Uncertainty Alone Could Kill Obamacare

Federal exchange enrollment is down, and insurers are threatening to pull out, as Republicans debate how to address the law.


Paul Hennessy/Polaris/Newscom

Obamacare is shrinking. But Republicans are struggling—predictably—to figure out what to do about the law. Over the last week, number of the party's legislators have quietly switched from talking about repealing and replacing the law to talking about repairing it. The once-rapid timeline for repealing the law has been extended. In an interview over the weekend, Trump, who just last month said that a replacement was "very much formulated down to the final strokes," suggested that the process of reforming the law could take a year or more.

The reason it could take that long is that the legislative process is not conducive to swift movement, especially on something as complex as health care policy. As Trump awkwardly explained last night to Fox News host Bill O'Reilly, "It statutorily takes awhile to get." But, Trump said, "We're going to be putting it in fairly soon, I think that, yes, I would like to say by the end of the year at least the rudiments but we should have something within the year and the following year." That does not sound like a plan that is or ever was formulated down to the final strokes.

Yet even in the absence of legislative action to repeal Obamacare, a key part of the program could simply wither away. Regardless of whether Republicans take steps to eliminate the law, the current dynamic of Republican opposition, policy uncertainty, rising premiums, insurer losses, could drive away both insurers and customers from its exchanges, leaving only an empty husk of a program in its place. It is a dynamic that reveals just how fragile the law is—and also how difficult it is to fix.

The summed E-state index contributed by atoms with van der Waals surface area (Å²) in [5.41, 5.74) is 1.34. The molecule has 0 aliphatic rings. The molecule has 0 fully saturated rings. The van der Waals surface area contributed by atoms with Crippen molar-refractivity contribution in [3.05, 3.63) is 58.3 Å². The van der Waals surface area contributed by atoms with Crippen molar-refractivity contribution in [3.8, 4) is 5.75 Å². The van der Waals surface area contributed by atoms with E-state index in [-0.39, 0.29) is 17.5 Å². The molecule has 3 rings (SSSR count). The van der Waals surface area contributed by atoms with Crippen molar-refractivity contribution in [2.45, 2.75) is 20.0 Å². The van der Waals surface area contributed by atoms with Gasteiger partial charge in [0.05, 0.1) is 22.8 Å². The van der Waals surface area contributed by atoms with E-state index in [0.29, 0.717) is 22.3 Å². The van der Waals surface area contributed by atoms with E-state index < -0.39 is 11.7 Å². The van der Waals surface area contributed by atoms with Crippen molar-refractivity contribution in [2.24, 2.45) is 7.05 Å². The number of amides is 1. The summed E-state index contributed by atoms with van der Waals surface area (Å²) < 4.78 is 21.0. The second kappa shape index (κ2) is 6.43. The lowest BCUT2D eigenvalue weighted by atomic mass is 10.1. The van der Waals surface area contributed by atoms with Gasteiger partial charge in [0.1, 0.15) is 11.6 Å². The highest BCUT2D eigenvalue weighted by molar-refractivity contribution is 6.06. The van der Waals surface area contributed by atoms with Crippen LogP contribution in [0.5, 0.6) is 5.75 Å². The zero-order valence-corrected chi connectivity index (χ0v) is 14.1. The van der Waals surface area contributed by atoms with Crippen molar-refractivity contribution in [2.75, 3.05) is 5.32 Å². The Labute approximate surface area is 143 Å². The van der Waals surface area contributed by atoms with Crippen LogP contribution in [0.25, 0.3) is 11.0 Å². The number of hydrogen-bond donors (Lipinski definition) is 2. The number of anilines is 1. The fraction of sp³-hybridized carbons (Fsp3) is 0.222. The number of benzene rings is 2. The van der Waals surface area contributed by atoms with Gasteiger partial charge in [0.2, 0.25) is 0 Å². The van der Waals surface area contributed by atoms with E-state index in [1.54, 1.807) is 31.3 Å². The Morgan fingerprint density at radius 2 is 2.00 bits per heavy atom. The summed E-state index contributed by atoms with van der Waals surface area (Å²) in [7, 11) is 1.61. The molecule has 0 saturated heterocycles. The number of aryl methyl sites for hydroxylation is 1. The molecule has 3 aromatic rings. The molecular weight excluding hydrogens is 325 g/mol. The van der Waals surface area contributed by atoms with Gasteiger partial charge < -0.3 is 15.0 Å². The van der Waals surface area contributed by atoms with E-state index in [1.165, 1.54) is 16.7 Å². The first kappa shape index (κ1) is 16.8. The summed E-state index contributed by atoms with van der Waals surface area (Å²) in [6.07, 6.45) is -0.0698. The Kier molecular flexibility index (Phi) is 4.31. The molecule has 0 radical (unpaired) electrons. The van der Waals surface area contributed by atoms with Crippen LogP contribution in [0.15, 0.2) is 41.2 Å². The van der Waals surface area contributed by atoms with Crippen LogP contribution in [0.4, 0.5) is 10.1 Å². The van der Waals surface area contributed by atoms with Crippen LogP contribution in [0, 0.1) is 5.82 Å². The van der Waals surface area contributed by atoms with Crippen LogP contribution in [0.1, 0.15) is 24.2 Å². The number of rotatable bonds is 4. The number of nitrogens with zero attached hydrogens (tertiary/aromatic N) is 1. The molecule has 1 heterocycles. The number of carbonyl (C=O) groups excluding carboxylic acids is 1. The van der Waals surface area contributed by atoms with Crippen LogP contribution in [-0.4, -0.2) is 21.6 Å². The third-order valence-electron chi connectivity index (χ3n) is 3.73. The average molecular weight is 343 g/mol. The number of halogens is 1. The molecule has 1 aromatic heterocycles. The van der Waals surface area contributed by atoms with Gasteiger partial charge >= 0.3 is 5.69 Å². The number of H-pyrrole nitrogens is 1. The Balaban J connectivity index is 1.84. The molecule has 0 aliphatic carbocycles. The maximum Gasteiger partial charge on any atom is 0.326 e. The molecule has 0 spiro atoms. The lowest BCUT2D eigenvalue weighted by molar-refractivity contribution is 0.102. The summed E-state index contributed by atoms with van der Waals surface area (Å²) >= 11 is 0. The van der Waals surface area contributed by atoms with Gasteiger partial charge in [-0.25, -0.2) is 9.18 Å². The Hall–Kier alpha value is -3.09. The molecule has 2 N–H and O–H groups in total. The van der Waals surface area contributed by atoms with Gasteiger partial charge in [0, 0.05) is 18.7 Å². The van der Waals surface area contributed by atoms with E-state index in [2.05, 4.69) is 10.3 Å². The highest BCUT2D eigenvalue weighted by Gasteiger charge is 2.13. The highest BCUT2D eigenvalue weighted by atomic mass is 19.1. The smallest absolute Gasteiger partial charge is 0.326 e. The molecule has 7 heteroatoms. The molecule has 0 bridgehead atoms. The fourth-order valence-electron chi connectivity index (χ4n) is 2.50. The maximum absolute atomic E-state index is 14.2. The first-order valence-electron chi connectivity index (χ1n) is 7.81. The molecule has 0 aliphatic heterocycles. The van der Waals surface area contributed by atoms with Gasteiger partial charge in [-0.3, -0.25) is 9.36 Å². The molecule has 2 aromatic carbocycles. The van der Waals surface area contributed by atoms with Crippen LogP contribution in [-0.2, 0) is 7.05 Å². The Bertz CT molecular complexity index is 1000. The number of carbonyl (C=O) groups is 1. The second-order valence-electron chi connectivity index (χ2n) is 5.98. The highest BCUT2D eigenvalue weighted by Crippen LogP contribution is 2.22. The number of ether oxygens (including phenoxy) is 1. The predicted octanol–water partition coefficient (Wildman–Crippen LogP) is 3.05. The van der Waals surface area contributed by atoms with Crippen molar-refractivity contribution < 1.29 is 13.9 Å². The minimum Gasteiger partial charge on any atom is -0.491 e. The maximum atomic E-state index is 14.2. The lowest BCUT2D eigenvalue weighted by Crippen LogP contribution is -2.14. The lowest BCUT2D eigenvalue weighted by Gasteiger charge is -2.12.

We're already seeing some signs that participation in the law is falling. Late last Friday, the Trump administration released this year's final enrollment figures. For the first time, total enrollment in the federally run exchanges is down, dropping from about 9.6 million to about 9.2 million.

Last year, supporters of the program pointed to indications that the program might be growing as a measure of its overall health. The drop in enrollment may not by itself be a death blow, but it should be understood a clear sign of its weakness.

Some of the law's supporters are blaming the decline on a decision by the Trump administration to not run about $5 million worth of ads (out of a total $60 million campaign) during the final days of sign-ups, when there is usually a spike in enrollment. This year the spike was smaller than normal—about 376,000 in the last two weeks of January compared to about 687,000 last year. Was the decline a result of the ads being yanked? Perhaps in part, but it's also worth noting that the decline started before the ads were pulled. And the Trump administration partially reversed the decision to yank the ads after a single day. In addition, some of the ads were run anyway by a left-leaning digital advertising firm.